Professional organisation Women in Engineering, engineering company Aurecon, and the University of Cape Town(UCT), as well as the South African Institution of Civil Engineering (Saice), have expressed dismay at Saice CEO Manglin Pillay following an opinion piece he wrote on women in the fields of science, technology, engineering and mathematics (Stem).
The opinion piece was published on social media platforms near the end of July, as well as in Saice’s Civil Engineering magazine’s July edition. In the piece, “Out on a Rib”, Pillay said women choose to have the flexibility to dedicate themselves to enterprises such as family and the raising of children, rather than the beck and call of shareholders.
“The fact that more men occupy high profile executive posts is tremendous, not because of gender, but because of an appetite for work load,” he remarked. Pillay added that the increased representation of women at university level (31%) and graduate working level (21%) in comparison to managerial and director levels (5%) might be explained by the same interpretation of data in the legal profession.
About the time when graduates progress into middle management, is about the same time that the majority of women wish to have families, reported Pillay. Pillay added that it is owing to the same maternal instinct that women are more amenable than men – “to avoid conflict in managing babies” – and are, therefore, less likely to negotiate higher salaries.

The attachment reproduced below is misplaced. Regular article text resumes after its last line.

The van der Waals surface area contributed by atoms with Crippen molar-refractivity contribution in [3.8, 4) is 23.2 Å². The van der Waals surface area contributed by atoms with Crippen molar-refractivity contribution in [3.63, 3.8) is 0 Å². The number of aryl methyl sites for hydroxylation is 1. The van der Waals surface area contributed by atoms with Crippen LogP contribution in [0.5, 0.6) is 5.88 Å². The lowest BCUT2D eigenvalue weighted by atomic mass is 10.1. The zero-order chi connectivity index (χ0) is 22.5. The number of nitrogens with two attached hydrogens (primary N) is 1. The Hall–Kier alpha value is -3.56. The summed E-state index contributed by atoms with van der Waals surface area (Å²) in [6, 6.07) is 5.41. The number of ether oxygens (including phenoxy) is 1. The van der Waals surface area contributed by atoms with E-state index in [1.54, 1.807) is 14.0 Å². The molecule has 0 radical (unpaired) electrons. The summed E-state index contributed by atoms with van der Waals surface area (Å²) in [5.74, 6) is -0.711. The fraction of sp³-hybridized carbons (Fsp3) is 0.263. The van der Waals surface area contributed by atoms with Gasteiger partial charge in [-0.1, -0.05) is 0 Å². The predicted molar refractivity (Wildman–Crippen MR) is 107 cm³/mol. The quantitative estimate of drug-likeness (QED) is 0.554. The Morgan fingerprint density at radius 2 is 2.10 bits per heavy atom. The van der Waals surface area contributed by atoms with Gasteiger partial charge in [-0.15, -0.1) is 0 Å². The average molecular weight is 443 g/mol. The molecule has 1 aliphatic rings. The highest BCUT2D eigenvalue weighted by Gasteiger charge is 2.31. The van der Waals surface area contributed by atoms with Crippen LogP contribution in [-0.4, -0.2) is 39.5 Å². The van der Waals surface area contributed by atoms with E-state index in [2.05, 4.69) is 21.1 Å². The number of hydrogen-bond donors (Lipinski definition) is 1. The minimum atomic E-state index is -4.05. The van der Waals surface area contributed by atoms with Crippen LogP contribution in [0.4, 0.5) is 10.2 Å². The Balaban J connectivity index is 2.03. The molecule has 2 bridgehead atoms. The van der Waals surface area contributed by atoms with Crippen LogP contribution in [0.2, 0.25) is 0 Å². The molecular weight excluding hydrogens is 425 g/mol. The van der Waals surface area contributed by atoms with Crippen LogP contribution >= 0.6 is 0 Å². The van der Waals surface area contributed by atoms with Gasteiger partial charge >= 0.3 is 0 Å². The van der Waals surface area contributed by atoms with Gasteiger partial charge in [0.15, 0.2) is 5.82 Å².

Moreover, Pillay questioned whether the industry should be investing so heavily in attracting women into Stem careers, specifically engineering, or whether there should be investment into creating more gender-equal societies.
Since the piece was published, Saice has distanced itself from the CEO’s opinions, and assured that personal opinions, which diametrically oppose what Saice embodies, will never again be aired in any official Saice communication.
UCT commented that the opinion piece raises concerns about Saice’s commitment to the professional development of women in engineering, and shows a shallow understanding of higher education and the role of engineers in modern society.
Aurecon stated that the article is damaging to engineers’ reputation and stereotypes women by saying they are ultimately ill-suited for roles that are technically and managerially demanding. Aurecon further noted that the article justifies unequal pay, despite codes and legislation prohibiting discriminatory practices in the workplace.
Women in Engineering denounced Pillay’s arguments, stating that they are not based on the facts of current gender research on women in Stem careers, and that Pillay’s comments could cause more women to stay away from the engineering profession.